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The children competed in swimming first, then biked around the track that was marked by cones and chalk on the asphalt and then walked, with a variety of assisting equipment. Some did Olympic distances and others did iron man distances.

The triathlon at Domino's Farm in Ann Arbor was the brainchild of physical therapist Betsy Howell, who works at Mott's pediatric rehabilitation center.

Howell, a former triathlon competitor, got the idea for Sunday's event while competing last August at her first triathlon in 30 years.

"My goal was not to die and I didn't," Howell said. "But there was a group there called 'Team Triumph.' They pulled disabled kids in rafts, and they pulled them in a bike trailer, and then they push them in a jogger. I'm like 'that's really cool. That's awesome.'"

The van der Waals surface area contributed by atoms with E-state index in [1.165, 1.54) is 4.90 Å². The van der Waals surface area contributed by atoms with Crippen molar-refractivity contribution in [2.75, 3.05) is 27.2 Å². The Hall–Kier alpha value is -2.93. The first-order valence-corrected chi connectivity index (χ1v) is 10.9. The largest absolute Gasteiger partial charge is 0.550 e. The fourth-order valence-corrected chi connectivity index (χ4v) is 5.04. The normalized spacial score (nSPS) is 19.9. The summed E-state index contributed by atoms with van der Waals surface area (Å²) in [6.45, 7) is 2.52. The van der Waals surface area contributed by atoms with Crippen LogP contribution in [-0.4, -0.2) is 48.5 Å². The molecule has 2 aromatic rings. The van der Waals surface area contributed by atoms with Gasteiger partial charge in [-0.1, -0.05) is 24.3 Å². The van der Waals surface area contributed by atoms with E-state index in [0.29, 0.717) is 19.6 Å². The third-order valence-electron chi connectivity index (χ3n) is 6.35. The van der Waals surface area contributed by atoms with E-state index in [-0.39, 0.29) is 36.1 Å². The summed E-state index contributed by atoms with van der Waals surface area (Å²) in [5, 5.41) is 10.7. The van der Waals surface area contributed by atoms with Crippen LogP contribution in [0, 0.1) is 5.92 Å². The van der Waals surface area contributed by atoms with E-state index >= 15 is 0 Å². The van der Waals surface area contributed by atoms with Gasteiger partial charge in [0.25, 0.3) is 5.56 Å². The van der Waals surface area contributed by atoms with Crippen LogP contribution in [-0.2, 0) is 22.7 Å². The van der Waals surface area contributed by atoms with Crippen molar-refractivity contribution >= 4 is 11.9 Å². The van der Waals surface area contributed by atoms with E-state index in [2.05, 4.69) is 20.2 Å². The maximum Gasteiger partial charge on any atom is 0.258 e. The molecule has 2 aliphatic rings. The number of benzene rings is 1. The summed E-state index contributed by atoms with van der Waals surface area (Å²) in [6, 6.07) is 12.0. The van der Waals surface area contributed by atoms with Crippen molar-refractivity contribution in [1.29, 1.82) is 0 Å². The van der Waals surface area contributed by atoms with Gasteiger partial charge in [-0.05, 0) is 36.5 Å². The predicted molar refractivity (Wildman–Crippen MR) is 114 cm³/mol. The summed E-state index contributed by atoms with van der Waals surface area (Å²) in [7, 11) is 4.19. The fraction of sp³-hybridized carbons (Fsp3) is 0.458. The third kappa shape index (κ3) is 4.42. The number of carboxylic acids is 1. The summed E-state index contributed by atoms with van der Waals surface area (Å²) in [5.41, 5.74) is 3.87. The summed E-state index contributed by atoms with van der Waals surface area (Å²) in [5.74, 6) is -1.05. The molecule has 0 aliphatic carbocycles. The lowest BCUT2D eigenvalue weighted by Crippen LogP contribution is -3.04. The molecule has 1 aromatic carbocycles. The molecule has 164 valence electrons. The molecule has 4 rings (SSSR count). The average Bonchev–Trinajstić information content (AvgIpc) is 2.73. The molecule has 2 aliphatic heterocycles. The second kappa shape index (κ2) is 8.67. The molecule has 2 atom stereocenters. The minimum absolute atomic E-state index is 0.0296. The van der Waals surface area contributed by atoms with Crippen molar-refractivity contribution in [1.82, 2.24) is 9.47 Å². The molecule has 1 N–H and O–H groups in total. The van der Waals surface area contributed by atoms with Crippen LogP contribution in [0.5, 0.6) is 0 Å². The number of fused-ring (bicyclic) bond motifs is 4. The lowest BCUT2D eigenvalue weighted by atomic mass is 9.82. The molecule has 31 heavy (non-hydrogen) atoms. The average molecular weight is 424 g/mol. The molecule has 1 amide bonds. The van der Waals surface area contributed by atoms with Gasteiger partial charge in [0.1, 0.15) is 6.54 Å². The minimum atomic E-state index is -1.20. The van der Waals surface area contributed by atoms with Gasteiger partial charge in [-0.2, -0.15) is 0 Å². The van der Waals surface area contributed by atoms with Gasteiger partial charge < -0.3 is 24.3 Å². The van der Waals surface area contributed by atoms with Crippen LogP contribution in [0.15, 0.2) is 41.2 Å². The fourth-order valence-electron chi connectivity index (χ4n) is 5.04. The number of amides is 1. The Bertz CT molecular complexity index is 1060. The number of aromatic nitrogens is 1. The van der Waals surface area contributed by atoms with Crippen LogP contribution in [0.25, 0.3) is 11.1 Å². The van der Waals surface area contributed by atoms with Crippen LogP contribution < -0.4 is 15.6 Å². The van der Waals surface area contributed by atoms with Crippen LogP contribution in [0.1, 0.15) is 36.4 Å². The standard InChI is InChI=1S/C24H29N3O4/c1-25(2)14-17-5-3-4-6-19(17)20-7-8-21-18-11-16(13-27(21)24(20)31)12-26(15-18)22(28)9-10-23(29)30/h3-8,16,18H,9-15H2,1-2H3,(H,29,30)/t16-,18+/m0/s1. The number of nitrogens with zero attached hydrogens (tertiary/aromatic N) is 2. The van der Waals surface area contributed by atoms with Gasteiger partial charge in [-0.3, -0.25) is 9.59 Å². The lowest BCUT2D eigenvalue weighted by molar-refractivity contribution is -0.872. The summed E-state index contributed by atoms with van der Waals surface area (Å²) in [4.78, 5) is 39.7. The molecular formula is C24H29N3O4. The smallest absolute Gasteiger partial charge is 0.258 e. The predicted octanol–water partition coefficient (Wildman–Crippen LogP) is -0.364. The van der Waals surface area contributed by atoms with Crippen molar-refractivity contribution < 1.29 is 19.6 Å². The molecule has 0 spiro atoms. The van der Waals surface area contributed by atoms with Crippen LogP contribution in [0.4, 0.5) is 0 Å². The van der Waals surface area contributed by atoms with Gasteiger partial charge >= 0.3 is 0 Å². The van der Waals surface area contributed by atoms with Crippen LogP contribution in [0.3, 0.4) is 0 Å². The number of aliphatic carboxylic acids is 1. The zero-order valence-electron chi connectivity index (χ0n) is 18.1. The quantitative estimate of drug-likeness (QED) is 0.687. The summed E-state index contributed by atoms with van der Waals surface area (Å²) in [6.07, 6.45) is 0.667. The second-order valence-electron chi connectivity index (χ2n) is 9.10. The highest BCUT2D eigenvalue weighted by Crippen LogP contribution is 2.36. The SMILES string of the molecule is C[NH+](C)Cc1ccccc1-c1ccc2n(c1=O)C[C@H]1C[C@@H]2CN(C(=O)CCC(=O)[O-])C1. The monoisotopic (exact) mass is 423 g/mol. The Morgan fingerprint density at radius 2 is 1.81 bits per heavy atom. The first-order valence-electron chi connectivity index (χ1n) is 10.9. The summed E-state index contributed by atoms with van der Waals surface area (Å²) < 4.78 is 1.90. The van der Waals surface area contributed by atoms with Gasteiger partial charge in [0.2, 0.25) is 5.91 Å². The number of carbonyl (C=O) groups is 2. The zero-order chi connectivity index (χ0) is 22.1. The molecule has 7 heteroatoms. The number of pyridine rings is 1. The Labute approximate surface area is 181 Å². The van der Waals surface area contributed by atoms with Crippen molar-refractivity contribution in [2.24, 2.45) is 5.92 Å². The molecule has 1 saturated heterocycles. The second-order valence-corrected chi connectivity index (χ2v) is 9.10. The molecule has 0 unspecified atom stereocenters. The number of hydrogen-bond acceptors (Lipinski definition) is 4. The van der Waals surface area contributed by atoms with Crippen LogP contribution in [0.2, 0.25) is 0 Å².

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Howell works with children with a variety of physical disabilities, including cerebral palsy, muscular dystrophy, spina bifida, and spinal muscle atrophy type 2.

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Many regions around the world impacted by HTLV-1 are poorer communities that often go overlooked by the medical establishment and don't have as many health care resources, Gallo said.
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